Do You Really Know How Much You Eat?

man eating large bowl of cereal

by Alice Henneman, MS, RDN & Extension Educator

We make more than 200 food-related decisions daily, and aren't aware of 90 percent of them, according to Brian Wansink, Ph.D. and director of the Cornell University Food and Brand Lab.

Perhaps you think you just make three food decisions daily: Breakfast, lunch and dinner. Well, think again. We choose how much milk to pour on cereal, whether to have a second piece of toast, if we want to add sugar to our cereal, and if so, how much and what type, and if we'll eat that doughnut at the office, and on and on and on.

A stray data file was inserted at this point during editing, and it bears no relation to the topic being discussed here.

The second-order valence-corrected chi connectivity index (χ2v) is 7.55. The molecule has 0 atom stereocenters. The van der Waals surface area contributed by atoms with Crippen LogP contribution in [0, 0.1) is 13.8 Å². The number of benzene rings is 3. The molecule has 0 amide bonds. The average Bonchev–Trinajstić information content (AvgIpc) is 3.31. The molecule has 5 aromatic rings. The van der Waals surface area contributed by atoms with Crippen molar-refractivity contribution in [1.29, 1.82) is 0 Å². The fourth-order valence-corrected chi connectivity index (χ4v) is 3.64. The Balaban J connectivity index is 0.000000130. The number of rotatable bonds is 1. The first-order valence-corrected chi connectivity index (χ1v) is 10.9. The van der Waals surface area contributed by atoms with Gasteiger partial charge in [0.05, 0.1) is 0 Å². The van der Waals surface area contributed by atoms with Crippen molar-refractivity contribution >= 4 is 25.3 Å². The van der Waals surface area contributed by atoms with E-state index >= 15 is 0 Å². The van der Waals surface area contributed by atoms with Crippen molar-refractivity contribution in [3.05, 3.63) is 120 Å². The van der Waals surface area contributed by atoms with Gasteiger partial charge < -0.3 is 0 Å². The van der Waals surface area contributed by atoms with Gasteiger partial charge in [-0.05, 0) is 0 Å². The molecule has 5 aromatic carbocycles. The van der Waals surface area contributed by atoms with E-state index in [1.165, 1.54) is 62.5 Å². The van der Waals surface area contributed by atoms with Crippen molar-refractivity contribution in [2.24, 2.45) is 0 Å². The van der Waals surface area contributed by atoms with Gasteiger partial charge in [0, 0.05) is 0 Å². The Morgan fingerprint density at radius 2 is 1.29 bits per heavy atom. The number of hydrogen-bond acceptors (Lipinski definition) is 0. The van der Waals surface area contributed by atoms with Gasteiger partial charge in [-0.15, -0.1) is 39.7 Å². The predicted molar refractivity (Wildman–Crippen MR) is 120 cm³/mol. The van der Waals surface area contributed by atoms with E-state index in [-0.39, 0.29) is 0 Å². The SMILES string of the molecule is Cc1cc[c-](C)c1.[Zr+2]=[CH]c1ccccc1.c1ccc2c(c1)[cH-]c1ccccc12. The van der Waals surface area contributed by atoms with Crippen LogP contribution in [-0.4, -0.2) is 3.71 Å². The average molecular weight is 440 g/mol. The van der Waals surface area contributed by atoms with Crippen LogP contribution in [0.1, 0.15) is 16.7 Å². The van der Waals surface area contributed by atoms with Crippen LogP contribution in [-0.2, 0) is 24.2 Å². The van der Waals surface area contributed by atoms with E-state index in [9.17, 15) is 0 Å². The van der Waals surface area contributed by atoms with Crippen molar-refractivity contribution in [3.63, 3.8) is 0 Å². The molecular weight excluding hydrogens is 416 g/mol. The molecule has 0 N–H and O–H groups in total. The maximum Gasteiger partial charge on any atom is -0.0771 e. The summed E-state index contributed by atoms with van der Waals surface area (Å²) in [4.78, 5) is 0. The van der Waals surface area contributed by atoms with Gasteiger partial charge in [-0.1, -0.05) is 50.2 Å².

"Most of us don't overeat because we're hungry," says Dr. Wansink in his book, Mindless Eating: Why We Eat More Than We Think. We overeat, according to Wansink, because of such influences as family, friends, packaging, plates, labeling, shapes, distances and containers.

Wansink's studies suggest we can eat 20 percent more or 20 percent less without being aware of it. Becoming more mindful about even one eating practice can be significant. Daily eating 100 calories more than needed can result in a weight gain of 10 pounds a year!

Take this short 6-question quiz and see if you can guess the results of some of Wansink's research studies.

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